Coheed and Cambria

Dool – Summerland Review

Dool – Summerland Review

“Poor Summerland. Dool’s latest album has been picked up and dropped in the promo bin more times than I’ve had hot meals, and it looks like it’s finally found a home with me. First El Cuervo toyed with it, but after remembering how bored he was with their first album, he tossed it aside with disdain. Who else but GardensTale was there, drooling like a starving puppy, ready to take his shot at it. But it was not to be. Then along came poor old Huckles , late to the party, with nothing but Dool and a dozen black metal albums to choose from. Well, the only black metal I like is the Venom album, so the choice was clear. Who says beggars can’t be choosers?” Dooldrums.

Lice – Woe Betide You Review

Lice – Woe Betide You Review

“So, yeah: Woe Betide You is a pretty sweet album. It’s not necessarily fighting for a spot on my current list of AotY candidates, yet Woe Betide You is one of the most dynamic albums I’ve reviewed to date, right up there with Great Leap Skyward‘s Map of Broken Dreams.” Infestivus.

Hopesfall – Arbiter [Things You Might Have Missed 2018]

Hopesfall – Arbiter [Things You Might Have Missed 2018]

“In many ways, Arbiter feels like the culmination of everything Hopesfall are. Much like their former swansong Magnetic North, the album takes influence from all the band’s eras while harboring their characteristic sense of longing and distance. Arbiter is the rare comeback album that doesn’t recapture the spirit of early works, it makes it sound like that spirit never left in the first place.” Hopesfall springs eternal.

Coheed and Cambria – Vaxis – Act I: The Unheavenly Creatures [Things You Might Have Missed 2018]

Coheed and Cambria – Vaxis – Act I: The Unheavenly Creatures [Things You Might Have Missed 2018]

“What were you expecting, a metal review? Too bad. Coheed time. Back in 2005, the New York boys of Coheed and Cambria were immensely influential in my formative years as a rabid consumer of music. Though only a metal band in the loosest sense of the genre, the band’s emotionally explosive and instrumentally nuanced brand of progressive alt-rock undoubtedly laid the foundation for my formal induction into metal fandom only a year later. For better or for worse, they also ignited my critical spirit; the waning quality of C&C‘s post-Good Apollo Vol. I output forced me to examine music with an unbiased ear, and helped turn me into the cynical shithead you see before you today.” Alien inwasion.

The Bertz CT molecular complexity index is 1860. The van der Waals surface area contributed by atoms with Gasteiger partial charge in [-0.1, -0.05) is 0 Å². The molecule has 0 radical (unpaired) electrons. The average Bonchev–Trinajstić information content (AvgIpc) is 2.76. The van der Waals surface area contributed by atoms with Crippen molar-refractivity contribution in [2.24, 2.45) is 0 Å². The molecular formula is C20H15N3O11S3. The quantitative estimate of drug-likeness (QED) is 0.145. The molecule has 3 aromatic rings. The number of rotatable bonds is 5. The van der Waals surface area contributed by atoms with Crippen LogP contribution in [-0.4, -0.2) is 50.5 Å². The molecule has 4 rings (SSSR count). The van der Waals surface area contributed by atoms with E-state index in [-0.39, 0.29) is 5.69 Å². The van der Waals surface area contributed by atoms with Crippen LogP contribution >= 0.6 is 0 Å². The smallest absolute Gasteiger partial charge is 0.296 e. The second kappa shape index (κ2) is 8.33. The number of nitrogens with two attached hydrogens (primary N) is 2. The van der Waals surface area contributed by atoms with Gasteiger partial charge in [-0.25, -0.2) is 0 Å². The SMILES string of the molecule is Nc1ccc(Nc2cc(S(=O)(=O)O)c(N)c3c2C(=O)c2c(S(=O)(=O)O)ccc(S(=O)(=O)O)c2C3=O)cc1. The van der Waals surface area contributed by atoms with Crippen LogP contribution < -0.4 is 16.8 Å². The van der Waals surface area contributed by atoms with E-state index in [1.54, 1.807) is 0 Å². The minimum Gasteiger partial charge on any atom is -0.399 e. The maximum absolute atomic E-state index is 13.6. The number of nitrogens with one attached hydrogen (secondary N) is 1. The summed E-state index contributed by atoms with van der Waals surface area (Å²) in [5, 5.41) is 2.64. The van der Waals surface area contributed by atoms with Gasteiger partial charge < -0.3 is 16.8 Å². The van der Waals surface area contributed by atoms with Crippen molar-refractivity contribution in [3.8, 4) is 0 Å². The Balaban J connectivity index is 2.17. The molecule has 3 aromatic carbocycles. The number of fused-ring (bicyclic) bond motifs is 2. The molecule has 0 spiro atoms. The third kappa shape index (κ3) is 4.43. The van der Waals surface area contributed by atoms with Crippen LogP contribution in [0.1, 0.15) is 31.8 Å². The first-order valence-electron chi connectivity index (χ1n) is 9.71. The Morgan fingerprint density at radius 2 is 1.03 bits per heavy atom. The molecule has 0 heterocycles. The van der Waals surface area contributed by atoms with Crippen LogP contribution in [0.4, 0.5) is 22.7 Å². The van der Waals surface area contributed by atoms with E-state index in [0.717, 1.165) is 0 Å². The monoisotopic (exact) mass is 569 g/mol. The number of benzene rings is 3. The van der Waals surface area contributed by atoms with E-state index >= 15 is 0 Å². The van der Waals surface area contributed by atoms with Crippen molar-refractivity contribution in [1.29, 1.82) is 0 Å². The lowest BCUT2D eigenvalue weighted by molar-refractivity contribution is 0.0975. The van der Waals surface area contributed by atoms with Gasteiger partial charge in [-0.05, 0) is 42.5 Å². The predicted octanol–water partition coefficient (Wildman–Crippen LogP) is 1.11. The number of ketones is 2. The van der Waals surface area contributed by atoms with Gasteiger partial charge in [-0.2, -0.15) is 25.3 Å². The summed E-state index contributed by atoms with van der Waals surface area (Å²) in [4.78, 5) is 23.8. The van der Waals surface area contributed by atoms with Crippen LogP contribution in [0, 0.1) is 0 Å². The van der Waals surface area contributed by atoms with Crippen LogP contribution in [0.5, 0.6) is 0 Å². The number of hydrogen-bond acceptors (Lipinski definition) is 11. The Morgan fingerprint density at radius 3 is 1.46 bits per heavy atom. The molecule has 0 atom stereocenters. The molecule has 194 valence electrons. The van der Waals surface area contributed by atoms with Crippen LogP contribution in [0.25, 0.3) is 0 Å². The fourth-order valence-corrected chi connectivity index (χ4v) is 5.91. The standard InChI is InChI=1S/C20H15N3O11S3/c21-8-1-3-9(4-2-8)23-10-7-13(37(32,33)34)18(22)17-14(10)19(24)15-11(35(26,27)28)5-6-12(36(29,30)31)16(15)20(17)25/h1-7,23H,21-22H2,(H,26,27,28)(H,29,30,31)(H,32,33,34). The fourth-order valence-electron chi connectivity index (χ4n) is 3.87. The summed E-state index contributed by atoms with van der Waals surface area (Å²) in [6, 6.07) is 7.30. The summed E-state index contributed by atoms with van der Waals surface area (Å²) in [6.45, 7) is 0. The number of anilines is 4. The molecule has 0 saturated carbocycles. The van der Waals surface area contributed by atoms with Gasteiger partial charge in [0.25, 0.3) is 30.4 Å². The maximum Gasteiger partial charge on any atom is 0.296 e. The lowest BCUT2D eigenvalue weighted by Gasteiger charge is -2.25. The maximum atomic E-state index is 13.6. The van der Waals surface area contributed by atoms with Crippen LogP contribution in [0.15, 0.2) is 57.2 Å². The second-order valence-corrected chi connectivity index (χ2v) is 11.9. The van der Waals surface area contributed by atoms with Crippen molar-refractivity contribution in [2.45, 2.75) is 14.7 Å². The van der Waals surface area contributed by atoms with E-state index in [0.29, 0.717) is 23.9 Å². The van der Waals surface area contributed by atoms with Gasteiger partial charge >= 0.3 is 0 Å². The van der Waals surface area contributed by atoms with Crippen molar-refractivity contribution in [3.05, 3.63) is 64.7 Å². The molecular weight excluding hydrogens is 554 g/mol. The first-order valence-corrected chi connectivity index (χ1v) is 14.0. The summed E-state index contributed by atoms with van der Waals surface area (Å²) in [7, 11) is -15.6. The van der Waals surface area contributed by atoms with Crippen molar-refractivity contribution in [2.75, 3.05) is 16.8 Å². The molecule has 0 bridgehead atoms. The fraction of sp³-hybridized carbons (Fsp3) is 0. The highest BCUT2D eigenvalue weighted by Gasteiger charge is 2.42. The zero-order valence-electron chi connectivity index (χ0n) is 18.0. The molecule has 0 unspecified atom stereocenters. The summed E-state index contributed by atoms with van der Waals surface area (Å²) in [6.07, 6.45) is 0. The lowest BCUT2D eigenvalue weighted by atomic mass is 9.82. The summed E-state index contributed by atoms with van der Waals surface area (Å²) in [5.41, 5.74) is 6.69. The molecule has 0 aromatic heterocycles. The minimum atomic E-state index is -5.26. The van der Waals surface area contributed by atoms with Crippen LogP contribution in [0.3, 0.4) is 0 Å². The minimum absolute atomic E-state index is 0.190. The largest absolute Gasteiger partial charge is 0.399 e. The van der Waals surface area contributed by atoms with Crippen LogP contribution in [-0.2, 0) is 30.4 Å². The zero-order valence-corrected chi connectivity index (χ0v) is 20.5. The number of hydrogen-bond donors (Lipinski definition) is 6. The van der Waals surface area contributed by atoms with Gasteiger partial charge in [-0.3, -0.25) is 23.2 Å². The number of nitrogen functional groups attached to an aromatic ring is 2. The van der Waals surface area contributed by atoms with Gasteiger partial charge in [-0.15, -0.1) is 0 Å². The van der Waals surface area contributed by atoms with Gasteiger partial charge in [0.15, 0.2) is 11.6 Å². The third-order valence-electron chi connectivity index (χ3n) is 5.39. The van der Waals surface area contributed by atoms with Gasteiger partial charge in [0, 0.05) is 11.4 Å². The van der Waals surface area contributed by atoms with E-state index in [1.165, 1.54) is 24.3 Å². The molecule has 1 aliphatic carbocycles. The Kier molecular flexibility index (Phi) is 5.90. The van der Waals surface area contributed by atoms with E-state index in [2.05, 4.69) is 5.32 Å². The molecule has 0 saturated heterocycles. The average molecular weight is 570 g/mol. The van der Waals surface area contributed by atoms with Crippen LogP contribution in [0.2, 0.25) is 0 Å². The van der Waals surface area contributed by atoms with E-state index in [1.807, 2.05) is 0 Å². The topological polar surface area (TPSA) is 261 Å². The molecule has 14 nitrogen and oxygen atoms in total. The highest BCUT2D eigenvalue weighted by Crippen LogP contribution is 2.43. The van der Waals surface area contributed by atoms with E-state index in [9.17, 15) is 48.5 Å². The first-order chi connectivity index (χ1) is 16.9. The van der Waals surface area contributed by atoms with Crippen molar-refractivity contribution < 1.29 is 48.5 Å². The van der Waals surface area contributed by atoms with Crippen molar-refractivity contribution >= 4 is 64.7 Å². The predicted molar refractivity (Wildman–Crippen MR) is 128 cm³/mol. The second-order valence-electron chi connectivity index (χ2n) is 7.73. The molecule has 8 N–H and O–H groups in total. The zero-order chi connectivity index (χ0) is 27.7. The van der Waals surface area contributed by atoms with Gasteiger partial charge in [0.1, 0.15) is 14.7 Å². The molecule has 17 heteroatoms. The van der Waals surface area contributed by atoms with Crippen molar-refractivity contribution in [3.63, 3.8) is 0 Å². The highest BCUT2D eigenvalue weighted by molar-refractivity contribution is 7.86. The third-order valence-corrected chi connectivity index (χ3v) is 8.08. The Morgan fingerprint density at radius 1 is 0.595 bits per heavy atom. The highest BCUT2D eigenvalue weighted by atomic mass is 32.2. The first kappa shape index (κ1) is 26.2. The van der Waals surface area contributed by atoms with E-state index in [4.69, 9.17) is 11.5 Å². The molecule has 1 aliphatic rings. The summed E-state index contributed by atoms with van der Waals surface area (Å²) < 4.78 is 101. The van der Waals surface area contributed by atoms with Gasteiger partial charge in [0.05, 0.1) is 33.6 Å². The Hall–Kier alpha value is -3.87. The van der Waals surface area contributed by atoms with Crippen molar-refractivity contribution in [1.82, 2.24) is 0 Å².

Rising – Sword and Scythe Review

Rising – Sword and Scythe Review

"The world has witnessed humanity’s greatest civilizations rise to heavenly heights only to topple with the weight of titans. New, sometimes even more significant, societies emerged from the rubble. They too fell. Across history, this oscillation of societal ascension and subsequent self-destruction has been the focal point of countless tales. Rising, a band from Copenhagen celebrating their tenth year of active duty, adopt this theme with their fourth album Sword and Scythe. The five-piece is classified as “epic metal,” which in my worldview often represents bombastic and overwrought self-indulgence. Prepared for the worst, I donned my skepticism helmet and forged ahead." Don’t ever go to battle in your “skepticism” helmet. Especially against those wielding swords and scythes…

Great Leap Skyward – Map of Broken Dreams Review

Great Leap Skyward – Map of Broken Dreams Review

“‘Cinematic progressive metal.’ Now there’s a tag rife with possibilities. Theatrical djent? Dream Theater 2.0? Coheed Jr and Cambriette? Prior to this review, I’d never heard of Australia’s Great Leap Skyward. Subsequently, I had no idea what I was in for when I rescued Map of Broken Dreams from Angry Metal Guy‘s Home for Wayward Promo.” Prog, broken dreams and depressed Muppets.

Mile Marker Zero – The Fifth Row Review

Mile Marker Zero – The Fifth Row Review

“My heart may belong to metal, but it was Coheed and Cambria that cemented my love for rock music. One of my favorite bands to this day, C&C’s influence on my musical tastes has resonated long into my twenties, with sonically similar acts like The Dear Hunter helping to keep me invested in their particular blend of modern alternative and progressive rock. It’s surprising to me then, as a fan of such a specific style, that I’d never encountered Connecticut’s Mile Marker Zero.” Prog is a highway, and you’re gonna ride it.